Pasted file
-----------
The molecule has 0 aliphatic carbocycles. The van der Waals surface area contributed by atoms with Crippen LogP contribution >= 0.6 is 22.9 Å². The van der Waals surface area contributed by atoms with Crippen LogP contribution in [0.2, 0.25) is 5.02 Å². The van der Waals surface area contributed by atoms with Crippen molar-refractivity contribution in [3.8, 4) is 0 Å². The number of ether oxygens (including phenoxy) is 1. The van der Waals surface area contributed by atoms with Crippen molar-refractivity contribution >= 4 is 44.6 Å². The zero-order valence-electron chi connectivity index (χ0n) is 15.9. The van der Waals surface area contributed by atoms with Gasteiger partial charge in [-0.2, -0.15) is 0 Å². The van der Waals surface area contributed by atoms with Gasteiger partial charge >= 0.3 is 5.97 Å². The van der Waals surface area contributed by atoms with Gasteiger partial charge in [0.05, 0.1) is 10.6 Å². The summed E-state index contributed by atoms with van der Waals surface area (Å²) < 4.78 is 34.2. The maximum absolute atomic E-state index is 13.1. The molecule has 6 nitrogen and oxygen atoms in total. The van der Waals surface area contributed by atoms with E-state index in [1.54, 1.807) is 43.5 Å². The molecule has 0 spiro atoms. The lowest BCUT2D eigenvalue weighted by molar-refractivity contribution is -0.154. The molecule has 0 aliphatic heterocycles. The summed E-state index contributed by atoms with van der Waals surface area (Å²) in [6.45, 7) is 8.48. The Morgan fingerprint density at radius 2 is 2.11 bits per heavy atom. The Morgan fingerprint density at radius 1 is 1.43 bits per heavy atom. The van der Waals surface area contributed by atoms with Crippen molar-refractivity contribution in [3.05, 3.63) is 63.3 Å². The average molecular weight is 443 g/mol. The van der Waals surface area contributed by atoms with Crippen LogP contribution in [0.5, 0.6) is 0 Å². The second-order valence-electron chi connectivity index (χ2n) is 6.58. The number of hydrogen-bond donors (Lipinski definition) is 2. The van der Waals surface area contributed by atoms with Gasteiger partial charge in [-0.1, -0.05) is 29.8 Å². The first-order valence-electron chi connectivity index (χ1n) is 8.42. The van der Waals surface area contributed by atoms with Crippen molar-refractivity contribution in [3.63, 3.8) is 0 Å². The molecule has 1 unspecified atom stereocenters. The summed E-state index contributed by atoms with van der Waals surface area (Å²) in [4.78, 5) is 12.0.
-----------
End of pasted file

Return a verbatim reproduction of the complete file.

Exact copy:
The molecule has 0 aliphatic carbocycles. The van der Waals surface area contributed by atoms with Crippen LogP contribution >= 0.6 is 22.9 Å². The van der Waals surface area contributed by atoms with Crippen LogP contribution in [0.2, 0.25) is 5.02 Å². The van der Waals surface area contributed by atoms with Crippen molar-refractivity contribution in [3.8, 4) is 0 Å². The number of ether oxygens (including phenoxy) is 1. The van der Waals surface area contributed by atoms with Crippen molar-refractivity contribution >= 4 is 44.6 Å². The zero-order valence-electron chi connectivity index (χ0n) is 15.9. The van der Waals surface area contributed by atoms with Gasteiger partial charge in [-0.2, -0.15) is 0 Å². The van der Waals surface area contributed by atoms with Gasteiger partial charge >= 0.3 is 5.97 Å². The van der Waals surface area contributed by atoms with Gasteiger partial charge in [0.05, 0.1) is 10.6 Å². The summed E-state index contributed by atoms with van der Waals surface area (Å²) < 4.78 is 34.2. The maximum absolute atomic E-state index is 13.1. The molecule has 6 nitrogen and oxygen atoms in total. The van der Waals surface area contributed by atoms with E-state index in [1.54, 1.807) is 43.5 Å². The molecule has 0 spiro atoms. The lowest BCUT2D eigenvalue weighted by molar-refractivity contribution is -0.154. The molecule has 0 aliphatic heterocycles. The summed E-state index contributed by atoms with van der Waals surface area (Å²) in [6.45, 7) is 8.48. The Morgan fingerprint density at radius 2 is 2.11 bits per heavy atom. The Morgan fingerprint density at radius 1 is 1.43 bits per heavy atom. The van der Waals surface area contributed by atoms with Crippen molar-refractivity contribution in [3.05, 3.63) is 63.3 Å². The average molecular weight is 443 g/mol. The van der Waals surface area contributed by atoms with Crippen LogP contribution in [0.5, 0.6) is 0 Å². The second-order valence-electron chi connectivity index (χ2n) is 6.58. The number of hydrogen-bond donors (Lipinski definition) is 2. The van der Waals surface area contributed by atoms with Gasteiger partial charge in [-0.1, -0.05) is 29.8 Å². The first-order valence-electron chi connectivity index (χ1n) is 8.42. The van der Waals surface area contributed by atoms with Crippen molar-refractivity contribution in [3.63, 3.8) is 0 Å². The molecule has 1 unspecified atom stereocenters. The summed E-state index contributed by atoms with van der Waals surface area (Å²) in [4.78, 5) is 12.0.